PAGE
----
8. I think that the people who respond that way are simply trying to deflect their own poor food choices for their children. What is the obvious protein in their children’s lunches? Your child’s yogurt v. their child’s chicken nuggets, perhaps?

  9. I agree with you! Also knowing that gorilla is pure vegeterian makes me think that we relly don’t need as much meat :)

  10. This is a great post! I am an Organic Chef specializing in dietary needs. What we are running into in America is the stupid food pyramid that some person came up with because they believed that is what we need to survive and live a long and healthy life. Well…have we not seen all of the cancer, early heart problems, diabetes, obesity etc…that have been plaguing this country? The USDA and FDA are all codes and guidelines and we can choose to follow that or choose to exercise our own minds on the matter. Paleo, Clean eating, etc etc are people exercising their minds and exploring other options. Good for you 100 days of real food! You are causing people to think and every now and then you will get some flack but you will be educating and opening minds at the same time! :)

  11. OH I so love this post on protein. We eat very little meat and dairy at my house and I hear that accusation so much it makes me sick!! You’re not getting enough protein!!! UGH!!! Thank you SO much for shedding light on the subject for the many naysayers out there!!! Love your website!!!

  12. As a mom we do our best to feed our kids the healthiest balanced meal. This whole protein subject is big in my house. I am a mom of a 16 yr old and 5 yr old whose needs differ like most of us. My 16 yr old is a competitive swimmer, he trains hard. We have always eaten “clean” or so we thought. In the last year his swim picked up and the next thing we knew he was having issues from one event to the next recovering, he was loosing weight. I thought something was seriously wrong. Then I was told he is not eating enough, that is a big blow to a mom. We saw a nutritionalist, and found out he needs to consume around 4500 calories. We are not a calorie counting family, but now I need to start. Eating good calories not empty junk it is hard to consume 4500 in a day. We have added in whey protein, to fill in blanks but that is not real food. But what i did is start reading one thing I learned in this process to figure it out is Whole milk, almond butter, and some bananas you can make a 1000 calorie shake with not added whey:), if you eat whole wheat bread or pasta you get even more protein. So I just wanted to add that our young athletes have these protein shakes,protein bars all preservative full thrown at them. All they need is some whole milk , whole wheat and peanut butter. Don’t get me wrong he works hard in the pool and even harder on his food but can get all he needs without the supplements. It really is a big issue in our high school athletes the cramming down of needing more and more protein so just eat a bar or make a powdered shake… It’s just not the answer and very scary.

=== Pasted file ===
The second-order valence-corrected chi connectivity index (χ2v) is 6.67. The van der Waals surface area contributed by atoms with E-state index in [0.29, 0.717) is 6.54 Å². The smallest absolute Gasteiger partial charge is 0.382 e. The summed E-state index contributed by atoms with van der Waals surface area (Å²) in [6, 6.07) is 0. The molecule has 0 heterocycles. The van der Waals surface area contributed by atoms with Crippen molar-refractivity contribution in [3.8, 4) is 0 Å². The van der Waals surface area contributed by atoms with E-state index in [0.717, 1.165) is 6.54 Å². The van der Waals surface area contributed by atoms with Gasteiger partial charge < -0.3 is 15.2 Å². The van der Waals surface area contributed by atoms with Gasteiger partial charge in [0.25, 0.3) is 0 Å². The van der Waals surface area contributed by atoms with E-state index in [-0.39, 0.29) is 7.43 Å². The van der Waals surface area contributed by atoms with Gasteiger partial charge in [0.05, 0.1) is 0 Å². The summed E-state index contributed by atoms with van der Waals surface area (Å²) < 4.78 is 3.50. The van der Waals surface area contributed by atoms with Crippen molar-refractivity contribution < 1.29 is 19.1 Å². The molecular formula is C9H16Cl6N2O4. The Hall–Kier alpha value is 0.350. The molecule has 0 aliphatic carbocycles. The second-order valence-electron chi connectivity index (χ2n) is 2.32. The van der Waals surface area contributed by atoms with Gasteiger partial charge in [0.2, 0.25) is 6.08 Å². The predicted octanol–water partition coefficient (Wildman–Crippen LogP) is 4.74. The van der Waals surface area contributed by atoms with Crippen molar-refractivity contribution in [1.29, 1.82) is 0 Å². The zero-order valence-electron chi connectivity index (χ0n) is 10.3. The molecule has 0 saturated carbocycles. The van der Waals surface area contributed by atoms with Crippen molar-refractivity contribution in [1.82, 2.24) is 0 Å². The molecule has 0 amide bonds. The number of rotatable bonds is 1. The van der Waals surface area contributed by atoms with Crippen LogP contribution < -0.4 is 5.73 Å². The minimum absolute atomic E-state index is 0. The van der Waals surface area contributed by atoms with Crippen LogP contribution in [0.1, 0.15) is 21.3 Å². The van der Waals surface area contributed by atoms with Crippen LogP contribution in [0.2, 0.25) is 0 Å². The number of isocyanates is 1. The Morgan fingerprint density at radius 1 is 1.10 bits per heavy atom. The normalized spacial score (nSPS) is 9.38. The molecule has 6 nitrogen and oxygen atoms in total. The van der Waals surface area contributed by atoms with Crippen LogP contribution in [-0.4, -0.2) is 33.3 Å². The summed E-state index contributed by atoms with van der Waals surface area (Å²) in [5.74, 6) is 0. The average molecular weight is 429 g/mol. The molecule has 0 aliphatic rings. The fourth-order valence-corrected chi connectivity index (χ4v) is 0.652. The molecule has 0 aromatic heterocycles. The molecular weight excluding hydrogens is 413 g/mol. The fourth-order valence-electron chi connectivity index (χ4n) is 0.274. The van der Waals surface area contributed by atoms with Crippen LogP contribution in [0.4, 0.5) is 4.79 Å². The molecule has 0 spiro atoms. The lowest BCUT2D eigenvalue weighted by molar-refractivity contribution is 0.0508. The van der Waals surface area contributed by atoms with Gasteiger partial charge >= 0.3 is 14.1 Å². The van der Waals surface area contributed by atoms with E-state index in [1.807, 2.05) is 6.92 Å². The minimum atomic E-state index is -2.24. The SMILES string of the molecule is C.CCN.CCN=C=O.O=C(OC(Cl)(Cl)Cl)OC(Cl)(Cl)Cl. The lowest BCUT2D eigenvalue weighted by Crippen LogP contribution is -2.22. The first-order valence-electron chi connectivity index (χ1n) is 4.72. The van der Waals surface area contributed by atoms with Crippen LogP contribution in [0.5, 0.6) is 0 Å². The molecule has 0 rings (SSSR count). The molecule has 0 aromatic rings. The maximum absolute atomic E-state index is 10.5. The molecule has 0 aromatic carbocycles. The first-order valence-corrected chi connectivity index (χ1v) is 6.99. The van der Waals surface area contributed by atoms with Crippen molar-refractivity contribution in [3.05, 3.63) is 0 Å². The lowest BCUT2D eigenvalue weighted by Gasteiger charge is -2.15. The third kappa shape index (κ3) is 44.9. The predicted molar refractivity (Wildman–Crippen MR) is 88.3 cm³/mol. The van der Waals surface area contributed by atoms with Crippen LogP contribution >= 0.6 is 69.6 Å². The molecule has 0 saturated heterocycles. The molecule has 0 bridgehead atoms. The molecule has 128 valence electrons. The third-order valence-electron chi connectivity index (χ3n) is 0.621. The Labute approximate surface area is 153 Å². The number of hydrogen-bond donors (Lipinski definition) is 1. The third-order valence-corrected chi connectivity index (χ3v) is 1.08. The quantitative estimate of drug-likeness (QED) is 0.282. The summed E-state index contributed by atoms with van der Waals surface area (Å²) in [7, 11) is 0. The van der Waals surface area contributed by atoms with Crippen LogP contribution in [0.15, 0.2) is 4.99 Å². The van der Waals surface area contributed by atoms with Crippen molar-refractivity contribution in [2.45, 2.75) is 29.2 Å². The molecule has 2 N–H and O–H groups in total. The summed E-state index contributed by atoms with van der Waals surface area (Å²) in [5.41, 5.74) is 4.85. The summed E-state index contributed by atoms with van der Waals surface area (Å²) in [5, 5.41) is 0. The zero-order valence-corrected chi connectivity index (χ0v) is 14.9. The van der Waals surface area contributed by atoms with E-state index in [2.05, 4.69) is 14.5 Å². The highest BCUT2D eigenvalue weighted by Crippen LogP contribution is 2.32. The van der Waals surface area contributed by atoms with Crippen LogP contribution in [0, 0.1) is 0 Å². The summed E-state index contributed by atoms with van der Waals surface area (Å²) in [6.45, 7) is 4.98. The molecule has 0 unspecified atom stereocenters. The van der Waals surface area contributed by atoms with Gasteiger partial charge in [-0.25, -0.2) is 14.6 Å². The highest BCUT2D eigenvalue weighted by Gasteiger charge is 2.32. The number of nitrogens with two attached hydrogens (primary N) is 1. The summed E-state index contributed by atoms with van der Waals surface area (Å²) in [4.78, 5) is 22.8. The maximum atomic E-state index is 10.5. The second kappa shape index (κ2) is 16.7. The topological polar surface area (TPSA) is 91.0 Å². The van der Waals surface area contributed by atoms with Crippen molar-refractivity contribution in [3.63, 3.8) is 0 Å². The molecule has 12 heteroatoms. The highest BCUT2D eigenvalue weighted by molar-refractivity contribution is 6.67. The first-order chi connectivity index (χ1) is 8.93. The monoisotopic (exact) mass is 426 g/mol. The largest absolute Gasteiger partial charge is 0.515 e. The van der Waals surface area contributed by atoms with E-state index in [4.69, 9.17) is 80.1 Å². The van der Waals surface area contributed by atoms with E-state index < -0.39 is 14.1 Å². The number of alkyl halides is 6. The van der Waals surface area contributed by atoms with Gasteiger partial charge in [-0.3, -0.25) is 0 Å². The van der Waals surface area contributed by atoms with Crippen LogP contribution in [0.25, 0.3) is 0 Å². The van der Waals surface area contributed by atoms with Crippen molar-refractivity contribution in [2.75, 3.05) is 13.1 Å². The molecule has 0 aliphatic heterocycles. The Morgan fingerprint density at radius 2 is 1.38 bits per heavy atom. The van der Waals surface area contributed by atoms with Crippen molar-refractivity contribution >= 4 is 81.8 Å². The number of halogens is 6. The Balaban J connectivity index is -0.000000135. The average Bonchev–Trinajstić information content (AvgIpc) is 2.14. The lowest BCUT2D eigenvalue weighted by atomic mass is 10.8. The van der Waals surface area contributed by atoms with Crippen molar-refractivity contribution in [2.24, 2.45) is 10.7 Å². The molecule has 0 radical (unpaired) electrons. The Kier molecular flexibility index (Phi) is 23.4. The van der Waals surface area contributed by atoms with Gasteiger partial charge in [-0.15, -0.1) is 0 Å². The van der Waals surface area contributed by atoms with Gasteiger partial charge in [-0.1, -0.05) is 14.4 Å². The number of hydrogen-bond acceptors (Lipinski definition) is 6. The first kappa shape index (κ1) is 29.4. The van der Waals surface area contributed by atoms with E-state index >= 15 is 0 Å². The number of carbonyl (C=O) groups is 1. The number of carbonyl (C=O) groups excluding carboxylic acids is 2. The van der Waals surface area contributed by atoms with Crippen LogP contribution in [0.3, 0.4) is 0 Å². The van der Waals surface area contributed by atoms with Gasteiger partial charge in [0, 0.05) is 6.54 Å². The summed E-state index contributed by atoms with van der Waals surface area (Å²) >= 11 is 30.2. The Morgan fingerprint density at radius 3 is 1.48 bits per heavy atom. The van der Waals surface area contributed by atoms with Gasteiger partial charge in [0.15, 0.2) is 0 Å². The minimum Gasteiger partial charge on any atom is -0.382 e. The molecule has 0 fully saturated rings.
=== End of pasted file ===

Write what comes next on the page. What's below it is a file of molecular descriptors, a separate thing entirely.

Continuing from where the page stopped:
1. Well, I feel like I should point out to you that while peanut butter and whole milk both have protein in them, they are far better sources of fat than they are of protein…if you look at the label, I mean. Usually twice as many grams of fat as protein in peanut butter, and fat is already 9 calories per gram versus protein’s 4 calories per gram. Whole milk is like 10g fat per 8 oz glass, and it’s all saturated (at least nuts have some unsaturated fats too and can be the majority depending on whether your brand is a responsible one or something like Reese’s).
      Noemi, I am a 27 year old male who masses about 63 kg and I understand your son’s struggle because I have to eat around 3300 calories a day just to maintain my weight–I’ve nearly given up on actually gaining weight because I never make it past 145 lbs or so no matter how well I squat & deadlift. At one point I was drinking half a gallon of milk a day, and I realized that the saturated fat in that really adds up so I switched from 2% to 1% (my reasoning being that vitamins A & D are fat-soluble, not water soluble, so I’m going to need some fat in my milk if I want to absorb the vitamins they put in there reasonably well but whole milk would just be ridiculous, something like 80g of saturated fat a day if I drank that).
      It’s actually quite true that most people get plenty of protein, and if you’re worried about having enough energy it’s carbs you want anyway–proteins get deaminated (NH3+ group is removed) and the resulting “carbon skeleton” just feeds into the citric acid cycle (the second half of carbohydrate metabolism territory) anyway–might as well get a couple of extra substrate-level ATP & NADH from doing glycolysis first.

      & if it doesn’t make sense why I’d complain about consuming tons of saturated fat…it downregulates SREBP so that LDL receptors take up less LDL cholesterol from your blood into your cells. Meaning, higher blood cholesterol levels, more statistical chance some of it gets glycosylated or oxidized, meaning more chance of atherosclerotic disease (e.g. strokes & heart attacks).